Fighting The High Cost Of Rx Drugs

AN INDUSTRY-WIDE TACTIC—At least eight of the top 10 drug makers have paid off their competition to block generics from entering the market. The FTC estimates that pay for delay deals cost consumers and taxpayers $3.5 billion every year in higher drug prices.

It's Time To End Pay For Delay

DRIVING UP THE COST OF RX DRUGS
We all know prescription drugs cost too much. That’s partly because brand-name drug companies have been paying off generic drug makers to delay competition and keep prices high. This practice, called “pay for delay,” is commonplace in the pharmaceutical industry.
 
It's anti-competitive. It's hurting consumers. And it has to stop.

WE PAY THE PRICE
Competition is known to bring drug prices down 85-90 percent:

  • 30-day supply of the cholesterol drug Lipitor costs $194. The generic equivalent? Only $16.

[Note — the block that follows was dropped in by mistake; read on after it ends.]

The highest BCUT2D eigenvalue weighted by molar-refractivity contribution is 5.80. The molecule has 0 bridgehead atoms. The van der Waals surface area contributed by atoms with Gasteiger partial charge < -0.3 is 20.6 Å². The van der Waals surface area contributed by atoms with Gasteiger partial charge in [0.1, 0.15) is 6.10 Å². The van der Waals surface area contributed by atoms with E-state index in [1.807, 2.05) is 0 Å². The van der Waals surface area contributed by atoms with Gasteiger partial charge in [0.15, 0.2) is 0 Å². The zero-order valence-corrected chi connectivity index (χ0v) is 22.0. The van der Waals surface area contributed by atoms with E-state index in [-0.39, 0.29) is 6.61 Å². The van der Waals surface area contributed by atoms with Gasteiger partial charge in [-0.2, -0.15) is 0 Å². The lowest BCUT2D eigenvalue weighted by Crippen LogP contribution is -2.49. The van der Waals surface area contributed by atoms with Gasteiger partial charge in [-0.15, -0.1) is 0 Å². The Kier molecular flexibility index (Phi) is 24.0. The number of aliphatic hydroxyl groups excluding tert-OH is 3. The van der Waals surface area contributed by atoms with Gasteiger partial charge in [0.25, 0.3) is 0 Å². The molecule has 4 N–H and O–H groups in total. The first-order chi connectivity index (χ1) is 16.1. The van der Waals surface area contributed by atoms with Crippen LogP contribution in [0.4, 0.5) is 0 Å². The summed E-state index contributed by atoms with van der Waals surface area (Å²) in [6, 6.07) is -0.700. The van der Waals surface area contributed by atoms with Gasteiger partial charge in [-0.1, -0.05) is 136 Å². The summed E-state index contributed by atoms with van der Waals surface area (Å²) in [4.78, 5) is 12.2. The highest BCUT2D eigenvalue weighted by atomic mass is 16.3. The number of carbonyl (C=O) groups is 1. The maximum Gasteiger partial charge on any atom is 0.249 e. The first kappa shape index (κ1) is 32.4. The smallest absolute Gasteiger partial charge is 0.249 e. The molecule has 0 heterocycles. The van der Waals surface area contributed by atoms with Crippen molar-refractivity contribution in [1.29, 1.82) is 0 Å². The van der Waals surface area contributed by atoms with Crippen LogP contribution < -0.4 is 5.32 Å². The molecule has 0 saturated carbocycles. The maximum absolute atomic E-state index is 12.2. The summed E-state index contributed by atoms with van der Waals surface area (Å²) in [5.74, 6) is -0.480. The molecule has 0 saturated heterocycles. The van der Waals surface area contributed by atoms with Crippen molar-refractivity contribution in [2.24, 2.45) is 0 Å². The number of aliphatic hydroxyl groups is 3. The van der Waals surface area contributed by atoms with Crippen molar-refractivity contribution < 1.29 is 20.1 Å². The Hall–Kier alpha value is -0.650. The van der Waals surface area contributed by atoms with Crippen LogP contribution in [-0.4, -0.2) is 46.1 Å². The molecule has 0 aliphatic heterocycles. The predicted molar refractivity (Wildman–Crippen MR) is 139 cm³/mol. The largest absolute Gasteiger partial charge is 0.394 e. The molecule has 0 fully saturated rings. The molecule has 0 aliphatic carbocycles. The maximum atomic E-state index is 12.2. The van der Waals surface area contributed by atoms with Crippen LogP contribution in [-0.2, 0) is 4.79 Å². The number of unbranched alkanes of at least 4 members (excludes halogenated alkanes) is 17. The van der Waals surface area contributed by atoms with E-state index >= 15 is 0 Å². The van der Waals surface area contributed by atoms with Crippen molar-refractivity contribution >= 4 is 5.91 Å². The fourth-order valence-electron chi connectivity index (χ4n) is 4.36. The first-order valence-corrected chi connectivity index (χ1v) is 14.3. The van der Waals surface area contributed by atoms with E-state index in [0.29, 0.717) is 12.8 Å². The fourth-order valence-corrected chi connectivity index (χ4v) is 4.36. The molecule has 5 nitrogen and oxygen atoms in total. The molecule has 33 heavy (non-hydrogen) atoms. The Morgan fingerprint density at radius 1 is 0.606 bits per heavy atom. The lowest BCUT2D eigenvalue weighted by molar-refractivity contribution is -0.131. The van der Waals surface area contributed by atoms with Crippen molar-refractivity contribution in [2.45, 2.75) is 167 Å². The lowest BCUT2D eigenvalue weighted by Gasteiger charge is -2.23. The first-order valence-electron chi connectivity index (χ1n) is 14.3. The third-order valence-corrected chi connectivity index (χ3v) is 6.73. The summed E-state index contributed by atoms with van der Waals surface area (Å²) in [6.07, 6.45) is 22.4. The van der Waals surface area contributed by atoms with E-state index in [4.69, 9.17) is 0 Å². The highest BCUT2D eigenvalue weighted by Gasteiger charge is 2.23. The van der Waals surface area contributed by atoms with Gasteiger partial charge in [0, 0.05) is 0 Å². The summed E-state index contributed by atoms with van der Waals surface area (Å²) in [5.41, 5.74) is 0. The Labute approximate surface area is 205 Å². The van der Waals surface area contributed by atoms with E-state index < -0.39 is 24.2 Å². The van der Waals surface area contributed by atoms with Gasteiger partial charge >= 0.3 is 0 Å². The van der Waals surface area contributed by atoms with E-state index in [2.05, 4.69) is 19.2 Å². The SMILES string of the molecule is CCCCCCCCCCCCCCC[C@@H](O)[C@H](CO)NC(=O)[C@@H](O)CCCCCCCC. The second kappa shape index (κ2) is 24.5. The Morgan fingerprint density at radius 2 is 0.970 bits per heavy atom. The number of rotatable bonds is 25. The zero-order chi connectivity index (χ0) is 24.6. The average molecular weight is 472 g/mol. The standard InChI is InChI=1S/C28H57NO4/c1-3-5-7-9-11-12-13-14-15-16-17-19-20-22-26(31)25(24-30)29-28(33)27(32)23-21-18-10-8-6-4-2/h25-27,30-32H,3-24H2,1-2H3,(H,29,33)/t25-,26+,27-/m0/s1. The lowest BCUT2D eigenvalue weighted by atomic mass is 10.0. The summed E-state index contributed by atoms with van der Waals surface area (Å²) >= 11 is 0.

• The medication needed to prevent blood costs, Plavix, costs $205, while its generic equivalent is $13 for that same 30-day supply.
  • The antibiotic Cipro, used to treat a number of infections, costs $52; the generic costs $7.

And because drug companies can use pay for delay to maintain their strangle hold on the market long after their active-ingredient patents expire, consumers who rely on these drugs for their health are often forced to pay these higher prices for years before they see the generic.